And so it has been decided that the '80s movie Teen Wolf that was adapted into teen drama TV series Teen Wolf will now once again become a movie (Teen Wolf: The Movie); time is a flat circle, et cetera. While, emotionally speaking, it feels right and good that Teen Wolf (the series), which ran for six seasons on MTV from 2011 through 2017, is now getting the movie treatment, the question must be asked: Do we really need a follow-up movie? The answer is… probably not. But that is no way a knock! In fact, it's a compliment.
In 2017, series creator Jeff Davis and the creative team behind Teen Wolf pulled off a satisfying conclusion to teen alpha werewolf Scott McCall's (Tyler Posey) story and all of the chaotic supernatural happenings in the little town of Beacon Hills, California. Storylines were tied up and (most) characters were given real resolutions to their arcs. We even learned that in the near distant future, Scott was still protecting werewolves who needed it with the help of his pack — both supernatural and human — who would rally behind their leader no matter where they might be in life. It was nice! We had closure! With Teen Wolf: The Movie, the door to that entire world gets kicked open. But while we might not have needed to go back to Beacon Hills, man, is it fun to spend time with these characters again. Maybe that's all the reason one needs to revive a TV series, which was adapted from a movie, with another movie six years after it ended.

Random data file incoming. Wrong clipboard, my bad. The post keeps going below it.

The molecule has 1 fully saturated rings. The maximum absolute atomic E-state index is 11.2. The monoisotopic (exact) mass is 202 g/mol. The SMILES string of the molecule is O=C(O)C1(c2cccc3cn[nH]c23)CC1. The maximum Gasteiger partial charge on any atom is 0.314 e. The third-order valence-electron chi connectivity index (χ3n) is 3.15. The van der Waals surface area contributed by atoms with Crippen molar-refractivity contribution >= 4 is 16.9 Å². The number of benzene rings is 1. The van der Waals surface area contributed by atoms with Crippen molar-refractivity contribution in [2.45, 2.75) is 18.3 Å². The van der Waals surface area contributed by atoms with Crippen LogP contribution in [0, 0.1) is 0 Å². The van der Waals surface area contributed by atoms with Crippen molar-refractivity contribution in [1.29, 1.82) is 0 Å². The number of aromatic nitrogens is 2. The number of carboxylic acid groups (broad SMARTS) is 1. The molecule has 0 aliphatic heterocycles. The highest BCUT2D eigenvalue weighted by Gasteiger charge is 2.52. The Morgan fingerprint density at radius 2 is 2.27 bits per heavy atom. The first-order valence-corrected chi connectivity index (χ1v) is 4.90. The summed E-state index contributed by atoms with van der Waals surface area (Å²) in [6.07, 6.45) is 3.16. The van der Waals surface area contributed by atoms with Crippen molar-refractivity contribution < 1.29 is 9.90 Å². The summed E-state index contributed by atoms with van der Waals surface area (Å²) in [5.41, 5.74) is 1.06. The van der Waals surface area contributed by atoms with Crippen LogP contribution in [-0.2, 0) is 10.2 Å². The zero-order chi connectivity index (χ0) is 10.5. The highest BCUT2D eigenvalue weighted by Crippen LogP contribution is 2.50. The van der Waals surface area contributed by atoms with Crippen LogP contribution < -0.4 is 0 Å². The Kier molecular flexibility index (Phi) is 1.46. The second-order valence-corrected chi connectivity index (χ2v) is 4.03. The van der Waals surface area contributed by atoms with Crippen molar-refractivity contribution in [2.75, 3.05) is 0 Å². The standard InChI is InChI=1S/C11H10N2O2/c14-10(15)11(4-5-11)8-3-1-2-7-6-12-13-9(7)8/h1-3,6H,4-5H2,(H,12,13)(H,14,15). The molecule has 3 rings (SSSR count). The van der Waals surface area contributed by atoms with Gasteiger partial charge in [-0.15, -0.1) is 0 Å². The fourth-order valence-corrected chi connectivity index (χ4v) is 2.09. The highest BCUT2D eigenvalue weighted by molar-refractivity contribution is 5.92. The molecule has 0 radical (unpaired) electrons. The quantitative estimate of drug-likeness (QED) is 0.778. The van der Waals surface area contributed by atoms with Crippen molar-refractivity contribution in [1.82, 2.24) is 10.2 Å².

Teen Wolf: The Movie picks up 15 years or so since Scott and friends graduated high school. Scott has moved away to run an animal shelter in L.A., Lydia (Holland Roden) is hawking the powers of sound energy (an inspired Adult Job choice for our resident banshee) in San Francisco, and brooding Derek Hale (Tyler Hoechlin) is living that single dad life with teen son Eli (Vince Mattis), but mostly, things remain the same. This, of course, means that it doesn't take long for trouble to find its way to Beacon Hills. That trouble arrives in various forms. Since it was all over the trailer, it's no spoiler to say the trouble includes the fact that a somehow-resurrected Allison Argent (Crystal Reed) — werewolf hunter and Scott's great love, who died in his arms in Season 3 — has no memory of who Scott was to her and a strong desire to murder werewolves. But Allison is not the only familiar face to return: The Nogitsune (Aaron Hendry), the trickster spirit who wreaked havoc on Beacon Hills, leading to Allison's death, is also back to play another one of his little games with Scott. Teen Wolf fans will remember that the Nogitsune's games are less fun and more full of "chaos, strife, and pain." So, sort of the opposite of fun.
It's a smart move to bring the Nogitsune back here — and not just because he's tied to Allison's death, but because the Nogitsune storyline (Season 3B) was one of the best Teen Wolf ever did. He was a compelling villain the first time and remains so here. Of course, it cannot be overstated that Dylan O'Brien's performance was a major reason that arc worked. Fans will remember that the Nogitsune's big move was to possess Scott's best friend, Stiles (O'Brien), giving us the truly evil Void Stiles. O'Brien's performance was unmatched in that batch of episodes. He should've won an Emmy for that scene where he pushes the sword into Scott's gut alone!